The Audio Documentary course offers in-depth stories told through vivid narratives and natural sound. Students create well-researched, richly reported audio interviews and features. Emphasis is placed on developing advanced interviewing techniques, solid ethics working within communities, a sophisticated understanding of narrative tension and arc, and the deft use of scene and character within a well-told story.
Students begin the semester by dissecting the work of seminal audio documentaries, including David Isay’s Ghetto Life 101, Joe Richman’s Teenage Diaries, and the original 1971 All Things Considered broadcast, which began with a 21- minute report on the May Day Tribe protest of the Vietnam War.
From this historical perspective, students trace the origins of today’s storytelling “movement” in an effort to understand our current climate — one founded on the idea that everyone has a story worth hearing. Students are challenged to examine this “truth” as it relates to their pitches throughout the semester and especially for their final project: a 10- to 12-minute audio feature.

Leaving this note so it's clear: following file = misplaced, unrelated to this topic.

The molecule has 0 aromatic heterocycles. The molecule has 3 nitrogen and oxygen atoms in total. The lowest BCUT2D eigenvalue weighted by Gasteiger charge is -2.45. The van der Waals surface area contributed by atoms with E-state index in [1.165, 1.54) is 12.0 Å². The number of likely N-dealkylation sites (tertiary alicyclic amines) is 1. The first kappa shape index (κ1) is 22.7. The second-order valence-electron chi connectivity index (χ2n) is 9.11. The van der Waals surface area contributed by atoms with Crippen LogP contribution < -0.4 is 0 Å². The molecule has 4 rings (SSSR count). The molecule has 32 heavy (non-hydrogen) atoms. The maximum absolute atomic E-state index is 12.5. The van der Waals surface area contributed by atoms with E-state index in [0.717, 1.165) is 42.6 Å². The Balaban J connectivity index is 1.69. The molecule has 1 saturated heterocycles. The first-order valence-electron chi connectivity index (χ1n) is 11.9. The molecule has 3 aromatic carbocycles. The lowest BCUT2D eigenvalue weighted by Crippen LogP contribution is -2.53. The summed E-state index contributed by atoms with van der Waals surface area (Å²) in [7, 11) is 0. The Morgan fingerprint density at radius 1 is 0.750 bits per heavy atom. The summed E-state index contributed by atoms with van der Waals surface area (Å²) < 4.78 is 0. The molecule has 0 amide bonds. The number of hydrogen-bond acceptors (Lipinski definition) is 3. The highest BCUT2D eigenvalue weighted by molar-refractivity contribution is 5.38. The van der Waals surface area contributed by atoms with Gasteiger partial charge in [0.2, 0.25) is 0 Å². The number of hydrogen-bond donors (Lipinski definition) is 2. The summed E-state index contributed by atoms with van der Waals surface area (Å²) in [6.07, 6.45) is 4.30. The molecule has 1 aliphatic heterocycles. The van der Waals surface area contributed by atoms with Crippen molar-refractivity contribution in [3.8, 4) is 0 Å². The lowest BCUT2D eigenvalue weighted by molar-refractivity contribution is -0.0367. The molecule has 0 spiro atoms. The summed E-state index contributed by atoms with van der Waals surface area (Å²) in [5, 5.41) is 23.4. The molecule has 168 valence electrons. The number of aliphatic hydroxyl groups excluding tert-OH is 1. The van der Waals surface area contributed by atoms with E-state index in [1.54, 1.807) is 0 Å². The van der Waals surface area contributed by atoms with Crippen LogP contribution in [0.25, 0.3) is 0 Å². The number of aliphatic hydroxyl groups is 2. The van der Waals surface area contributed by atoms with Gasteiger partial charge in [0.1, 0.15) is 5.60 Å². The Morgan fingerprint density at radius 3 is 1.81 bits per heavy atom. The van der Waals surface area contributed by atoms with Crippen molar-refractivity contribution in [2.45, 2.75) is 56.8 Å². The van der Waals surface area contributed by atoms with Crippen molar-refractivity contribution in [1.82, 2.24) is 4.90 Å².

Using oral history methods, students sharpen both their listening and interviewing skills and gain an appreciation for the social science and ethnographic grounding at work in the most impactful oral history research, which sheds light on little known or understood topics of social significance via personal biography.